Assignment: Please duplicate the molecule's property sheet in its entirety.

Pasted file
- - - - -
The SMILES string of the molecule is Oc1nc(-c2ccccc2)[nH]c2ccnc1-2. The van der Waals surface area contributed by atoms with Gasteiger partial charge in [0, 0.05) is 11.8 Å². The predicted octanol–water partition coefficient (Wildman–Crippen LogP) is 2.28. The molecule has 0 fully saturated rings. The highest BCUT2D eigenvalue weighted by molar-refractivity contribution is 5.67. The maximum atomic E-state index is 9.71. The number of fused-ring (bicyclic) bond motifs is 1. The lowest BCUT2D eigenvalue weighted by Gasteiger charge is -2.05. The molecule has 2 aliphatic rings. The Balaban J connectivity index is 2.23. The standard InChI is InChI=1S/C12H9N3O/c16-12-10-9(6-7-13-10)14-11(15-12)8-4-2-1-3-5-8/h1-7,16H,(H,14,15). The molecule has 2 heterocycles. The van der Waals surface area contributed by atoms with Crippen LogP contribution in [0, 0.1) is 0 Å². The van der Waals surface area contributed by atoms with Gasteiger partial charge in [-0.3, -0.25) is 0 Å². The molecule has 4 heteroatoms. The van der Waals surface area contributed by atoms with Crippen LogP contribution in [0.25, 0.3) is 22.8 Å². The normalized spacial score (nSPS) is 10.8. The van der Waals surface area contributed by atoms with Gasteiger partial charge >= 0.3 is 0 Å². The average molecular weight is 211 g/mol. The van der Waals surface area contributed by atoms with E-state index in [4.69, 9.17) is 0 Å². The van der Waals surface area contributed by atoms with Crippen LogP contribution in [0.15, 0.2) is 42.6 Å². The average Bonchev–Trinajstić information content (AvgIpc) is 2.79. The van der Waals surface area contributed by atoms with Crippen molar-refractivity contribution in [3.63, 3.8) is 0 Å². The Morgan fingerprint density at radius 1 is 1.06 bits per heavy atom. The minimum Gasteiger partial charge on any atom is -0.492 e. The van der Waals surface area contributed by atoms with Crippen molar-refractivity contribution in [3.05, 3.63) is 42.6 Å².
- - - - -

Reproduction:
The SMILES string of the molecule is Oc1nc(-c2ccccc2)[nH]c2ccnc1-2. The van der Waals surface area contributed by atoms with Gasteiger partial charge in [0, 0.05) is 11.8 Å². The predicted octanol–water partition coefficient (Wildman–Crippen LogP) is 2.28. The molecule has 0 fully saturated rings. The highest BCUT2D eigenvalue weighted by molar-refractivity contribution is 5.67. The maximum atomic E-state index is 9.71. The number of fused-ring (bicyclic) bond motifs is 1. The lowest BCUT2D eigenvalue weighted by Gasteiger charge is -2.05. The molecule has 2 aliphatic rings. The Balaban J connectivity index is 2.23. The standard InChI is InChI=1S/C12H9N3O/c16-12-10-9(6-7-13-10)14-11(15-12)8-4-2-1-3-5-8/h1-7,16H,(H,14,15). The molecule has 2 heterocycles. The van der Waals surface area contributed by atoms with Crippen LogP contribution in [0, 0.1) is 0 Å². The van der Waals surface area contributed by atoms with Gasteiger partial charge in [-0.3, -0.25) is 0 Å². The molecule has 4 heteroatoms. The van der Waals surface area contributed by atoms with Crippen LogP contribution in [0.25, 0.3) is 22.8 Å². The normalized spacial score (nSPS) is 10.8. The van der Waals surface area contributed by atoms with Gasteiger partial charge >= 0.3 is 0 Å². The average molecular weight is 211 g/mol. The van der Waals surface area contributed by atoms with E-state index in [4.69, 9.17) is 0 Å². The van der Waals surface area contributed by atoms with Crippen LogP contribution in [0.15, 0.2) is 42.6 Å². The average Bonchev–Trinajstić information content (AvgIpc) is 2.79. The van der Waals surface area contributed by atoms with Crippen molar-refractivity contribution in [3.63, 3.8) is 0 Å². The Morgan fingerprint density at radius 1 is 1.06 bits per heavy atom. The minimum Gasteiger partial charge on any atom is -0.492 e. The van der Waals surface area contributed by atoms with Crippen molar-refractivity contribution in [3.05, 3.63) is 42.6 Å².